Newburg’s article asserts that in the growing labor market ENTREPRENEURSHIP is not for everyone and many entrepreneurs, even the ones with awesome ideas, are not successful. He also sets out some sobering numbers for a student like Skye, who feels a good deal of passion to pursue a social impact career:
So, what does this mean for Skye, who has transformed the Gould Academy’s REACHOUT organization and has chased every form email returned to her from Mr. Braun? It means that if her post-secondary ed experience only trains her for entrepreneurship, there might not be opportunities for her in the job market.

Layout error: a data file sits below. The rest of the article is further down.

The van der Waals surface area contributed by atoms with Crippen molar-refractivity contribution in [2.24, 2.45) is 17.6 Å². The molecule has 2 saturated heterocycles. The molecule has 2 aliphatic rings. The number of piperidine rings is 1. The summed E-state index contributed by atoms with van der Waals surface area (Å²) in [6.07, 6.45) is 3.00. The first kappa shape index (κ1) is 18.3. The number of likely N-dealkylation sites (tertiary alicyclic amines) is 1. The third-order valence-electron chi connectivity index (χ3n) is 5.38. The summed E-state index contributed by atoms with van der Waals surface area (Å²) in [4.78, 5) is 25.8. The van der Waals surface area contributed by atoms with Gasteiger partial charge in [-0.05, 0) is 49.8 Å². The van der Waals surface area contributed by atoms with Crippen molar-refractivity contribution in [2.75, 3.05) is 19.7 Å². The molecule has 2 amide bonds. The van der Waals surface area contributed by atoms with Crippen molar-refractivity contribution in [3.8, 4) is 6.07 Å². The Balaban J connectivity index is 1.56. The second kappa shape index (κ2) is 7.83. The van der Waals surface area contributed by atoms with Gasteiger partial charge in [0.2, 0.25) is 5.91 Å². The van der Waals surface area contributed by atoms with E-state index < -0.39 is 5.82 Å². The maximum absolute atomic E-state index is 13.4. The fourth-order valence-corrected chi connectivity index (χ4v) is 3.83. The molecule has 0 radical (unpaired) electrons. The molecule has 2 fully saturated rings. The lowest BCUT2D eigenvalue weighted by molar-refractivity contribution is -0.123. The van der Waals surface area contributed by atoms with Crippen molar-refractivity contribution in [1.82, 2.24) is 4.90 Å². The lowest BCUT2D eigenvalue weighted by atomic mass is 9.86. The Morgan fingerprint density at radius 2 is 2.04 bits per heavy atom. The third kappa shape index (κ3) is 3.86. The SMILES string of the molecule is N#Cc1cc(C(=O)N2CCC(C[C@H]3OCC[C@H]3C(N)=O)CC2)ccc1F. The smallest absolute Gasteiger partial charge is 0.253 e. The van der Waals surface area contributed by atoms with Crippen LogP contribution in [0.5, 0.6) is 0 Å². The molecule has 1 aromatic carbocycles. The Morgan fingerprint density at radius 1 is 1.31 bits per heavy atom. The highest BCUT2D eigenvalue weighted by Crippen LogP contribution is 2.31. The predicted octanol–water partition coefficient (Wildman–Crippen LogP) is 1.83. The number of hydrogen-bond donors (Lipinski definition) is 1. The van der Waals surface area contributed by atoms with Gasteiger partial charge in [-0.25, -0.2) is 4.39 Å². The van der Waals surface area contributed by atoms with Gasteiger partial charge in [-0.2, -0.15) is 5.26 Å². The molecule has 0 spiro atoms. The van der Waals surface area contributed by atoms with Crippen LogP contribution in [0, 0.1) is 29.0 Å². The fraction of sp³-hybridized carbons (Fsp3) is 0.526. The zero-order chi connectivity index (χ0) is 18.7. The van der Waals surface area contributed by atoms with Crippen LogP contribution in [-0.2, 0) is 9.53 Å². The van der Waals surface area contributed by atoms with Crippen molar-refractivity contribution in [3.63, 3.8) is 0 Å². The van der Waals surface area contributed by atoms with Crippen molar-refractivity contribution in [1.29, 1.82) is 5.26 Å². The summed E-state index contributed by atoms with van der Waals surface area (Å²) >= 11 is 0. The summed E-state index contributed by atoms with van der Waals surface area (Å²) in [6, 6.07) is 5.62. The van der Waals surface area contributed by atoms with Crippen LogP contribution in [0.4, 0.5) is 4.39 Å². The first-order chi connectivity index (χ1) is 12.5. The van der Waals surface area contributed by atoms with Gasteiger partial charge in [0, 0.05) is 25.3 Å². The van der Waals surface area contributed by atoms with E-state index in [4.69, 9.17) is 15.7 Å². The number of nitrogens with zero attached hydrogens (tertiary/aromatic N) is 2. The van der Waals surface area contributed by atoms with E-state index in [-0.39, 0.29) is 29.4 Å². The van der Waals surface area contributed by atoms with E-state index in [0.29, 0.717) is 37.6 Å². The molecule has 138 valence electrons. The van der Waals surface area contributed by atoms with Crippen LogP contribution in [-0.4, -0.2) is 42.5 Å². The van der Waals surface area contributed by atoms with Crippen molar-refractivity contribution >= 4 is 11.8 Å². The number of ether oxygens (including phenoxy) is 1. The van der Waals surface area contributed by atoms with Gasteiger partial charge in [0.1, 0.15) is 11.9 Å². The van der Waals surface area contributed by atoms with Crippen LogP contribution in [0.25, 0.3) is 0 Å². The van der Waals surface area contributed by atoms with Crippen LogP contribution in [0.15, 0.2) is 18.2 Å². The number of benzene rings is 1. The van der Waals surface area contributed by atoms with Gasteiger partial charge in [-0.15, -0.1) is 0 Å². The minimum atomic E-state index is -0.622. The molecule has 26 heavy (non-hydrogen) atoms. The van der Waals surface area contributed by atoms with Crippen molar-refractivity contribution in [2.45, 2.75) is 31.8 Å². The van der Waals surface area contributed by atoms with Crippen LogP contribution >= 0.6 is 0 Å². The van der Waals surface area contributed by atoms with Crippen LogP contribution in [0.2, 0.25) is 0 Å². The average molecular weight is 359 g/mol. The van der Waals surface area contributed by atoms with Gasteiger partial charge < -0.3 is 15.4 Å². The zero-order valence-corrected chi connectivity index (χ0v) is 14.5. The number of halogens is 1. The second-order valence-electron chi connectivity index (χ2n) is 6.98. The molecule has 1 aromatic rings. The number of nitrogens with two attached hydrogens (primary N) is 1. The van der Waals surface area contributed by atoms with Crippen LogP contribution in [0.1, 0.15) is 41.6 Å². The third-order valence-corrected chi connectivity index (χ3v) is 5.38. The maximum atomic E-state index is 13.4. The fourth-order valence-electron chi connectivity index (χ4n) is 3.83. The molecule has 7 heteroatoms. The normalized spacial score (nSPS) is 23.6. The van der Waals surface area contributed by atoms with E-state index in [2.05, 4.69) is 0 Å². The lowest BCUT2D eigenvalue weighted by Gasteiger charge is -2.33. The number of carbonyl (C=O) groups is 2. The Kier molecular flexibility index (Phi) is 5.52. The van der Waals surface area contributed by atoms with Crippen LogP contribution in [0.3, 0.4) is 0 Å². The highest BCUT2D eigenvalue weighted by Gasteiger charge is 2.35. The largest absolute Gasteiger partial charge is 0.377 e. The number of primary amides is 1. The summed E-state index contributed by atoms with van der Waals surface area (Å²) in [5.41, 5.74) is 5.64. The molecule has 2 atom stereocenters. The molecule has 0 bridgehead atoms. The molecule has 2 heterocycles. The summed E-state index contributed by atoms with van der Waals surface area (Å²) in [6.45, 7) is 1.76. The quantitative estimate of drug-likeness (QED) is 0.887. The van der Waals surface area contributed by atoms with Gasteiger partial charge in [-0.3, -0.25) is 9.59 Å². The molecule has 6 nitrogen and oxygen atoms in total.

Here’s Newburg’s claim that really caught my eye:
[Social intrapreneurship] should teach the basic skills of entrepreneurship, which are also the basic skills of management, leadership, and organizational change. It’s part vision (or mission, or goal), part strategy, part team building, part patience and persistence, and many more parts of many more things.
High school students should be taught these vital skills and this is where the IDEAS Center is philosophically anchored with design thinking. Skye’s pursuing Adam Braun and she should. As well, Skye should look at what is right around her and harness her innate entrepreneurship skills and hone them as intrapreneurial skills– and the IDEAS Center will be place for her to practice.
For Skye, opportunities like The Intrapreneur Lab at Harvard are out there; the TJS needs passionate human activist like her; and schools that offer the Davis Peace Prize should be on her radar.